So all in all, I felt a little sad in Northampton. This was the place I used to come to when I wanted to buy something special. It's where the bowling alley was. Where the music school was. And where we'd come to the theatre every few months and sit up on the benches in the Gods eating Malteesers whilst watching the latest play by Alan Aykbourn.

Speaking of trips to the theatres in Northampton, the purpose of today's trip wasn't actually to depress myself, but to say hello to James Dacre, who is the incredibly charming artistic director of the Derngate and Royal Theatres. He seemed genuinely pleased to meet a writer with such strong links to the town. I was simply pleased to sit in a cafe outside a theatre which had seemed so glamorous to me as a young lad. I got a little misty-eyed. I could have gone on for hours about the concerts I'd performed at the Derngate as a young lad.

James spoke about how well-respected the Northampton music school still is and puts its success down to the legacy of figures like composer Malcolm Arnold who very much put the town onto the cultural map. I think he was very surprised when I told him Malcolm Arnold had come into my school specifically to sit in a room with me and listen to a recording of the 'cello concerto I wrote for my A-level music. He was so gracious: "my dear boy. One day your star will shine more brightly than you will ever imagine..." Still waiting.

Thursday, 21 July 2016

A trip to Hatfield for a coincidence

I realised this afternoon whilst walking through the streets of Northampton that I'd forgotten to blog last night. I blame the weather. And Little Michelle for being so engaging!

Last night I went to Hatfield. I'd never been to Hatfield before, but it's where Michelle and Ben have set up home. Their reason for leaving the Big Smoke was purely financial. For the same rent as a nasty little one-bed flat in the grimmest part of London, they can live in a charming 2-up 2-down ancient cottage on a country lane over looking the stunning St Etheldreda's church. King's Cross is a 22-minute train journey away. It's almost a no-brainer. As I parked up on their street I was instantly struck by the silence. The lane they live on is a cul-de-sac, so there are almost no passing cars. According to Michelle, the only noise pollution comes from the bells in the church!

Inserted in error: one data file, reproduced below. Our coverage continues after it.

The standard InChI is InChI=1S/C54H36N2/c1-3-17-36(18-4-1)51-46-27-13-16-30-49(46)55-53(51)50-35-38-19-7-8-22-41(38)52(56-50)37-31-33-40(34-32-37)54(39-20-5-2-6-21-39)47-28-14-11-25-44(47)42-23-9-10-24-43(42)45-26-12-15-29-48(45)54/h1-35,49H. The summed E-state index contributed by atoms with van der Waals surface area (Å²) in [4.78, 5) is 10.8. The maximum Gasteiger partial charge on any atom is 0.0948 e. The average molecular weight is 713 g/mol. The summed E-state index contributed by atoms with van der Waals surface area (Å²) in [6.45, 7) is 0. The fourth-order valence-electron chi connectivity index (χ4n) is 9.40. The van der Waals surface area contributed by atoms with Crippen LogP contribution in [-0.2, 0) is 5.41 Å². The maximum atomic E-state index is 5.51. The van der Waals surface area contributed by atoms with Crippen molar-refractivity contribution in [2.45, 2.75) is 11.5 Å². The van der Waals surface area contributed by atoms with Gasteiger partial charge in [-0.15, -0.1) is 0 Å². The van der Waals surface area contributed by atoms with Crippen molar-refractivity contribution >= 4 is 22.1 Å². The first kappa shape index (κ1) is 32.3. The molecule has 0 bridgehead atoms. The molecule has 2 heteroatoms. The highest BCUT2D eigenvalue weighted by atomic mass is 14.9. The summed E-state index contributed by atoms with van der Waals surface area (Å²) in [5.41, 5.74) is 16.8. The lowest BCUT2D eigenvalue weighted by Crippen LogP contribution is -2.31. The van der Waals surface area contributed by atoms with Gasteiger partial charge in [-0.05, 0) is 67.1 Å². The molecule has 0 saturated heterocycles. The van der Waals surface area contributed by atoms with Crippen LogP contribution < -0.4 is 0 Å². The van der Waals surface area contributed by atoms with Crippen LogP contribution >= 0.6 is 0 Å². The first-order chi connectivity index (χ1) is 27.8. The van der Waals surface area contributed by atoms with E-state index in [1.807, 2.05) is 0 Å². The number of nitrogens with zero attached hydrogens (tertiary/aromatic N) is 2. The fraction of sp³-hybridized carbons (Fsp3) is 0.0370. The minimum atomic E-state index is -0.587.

It was really heartening to see that it's possible to live so close to London in a really decent house without paying stupid amounts in rent. One of my biggest fears is our landlord selling up and leaving us high and dry, unable to afford anything even remotely similar.

Anyway, I was in Hatfield filming Michelle singing her allotted lines in the little film we're making for the Pepys Motet. No flinging fire this time, but we did fill her garden with hundreds of candles. I appreciate the vision for the film is to shoot people in London locations but actually, Hatfield, on the Great North Road is almost certainly a place that Pepys would have visited on his way up to his father's house in Huntingdon, so it felt legitimate enough.

A quick check of his diaries reveals something even more exciting. On August 11th, 1667, Pepys visited the very church that Michelle and Ben live opposite:

"So to Hatfield, to the inne, next my Lord Salisbury's House, and there rested ourselves, and drank, and bespoke dinner; and so to church, it being just church-time, and there we find my Lord and my Lady Sands and several fine ladies of the family, and a great many handsome faces and genteel persons more in the church, and did hear a most excellent good sermon, which pleased me mightily... In this church lies the former Lord of Salisbury, Cecil, buried in a noble tomb. So the church being done, we to our inn, and there dined very well, and mighty merry; and as soon as we had dined we walked out into the Park through the fine walk of trees, and to the Vineyard, and there shewed them that, which is in good order, and indeed a place of great delight; which, together with our fine walk through the Park, was of as much pleasure as could be desired in the world for country pleasure and good ayre. Being come back, and weary with the walk, for as I made it, it was pretty long, being come back to our inne, there the women had pleasure in putting on some straw hats, which are much worn in this country, and did become them mightily, but especially my wife."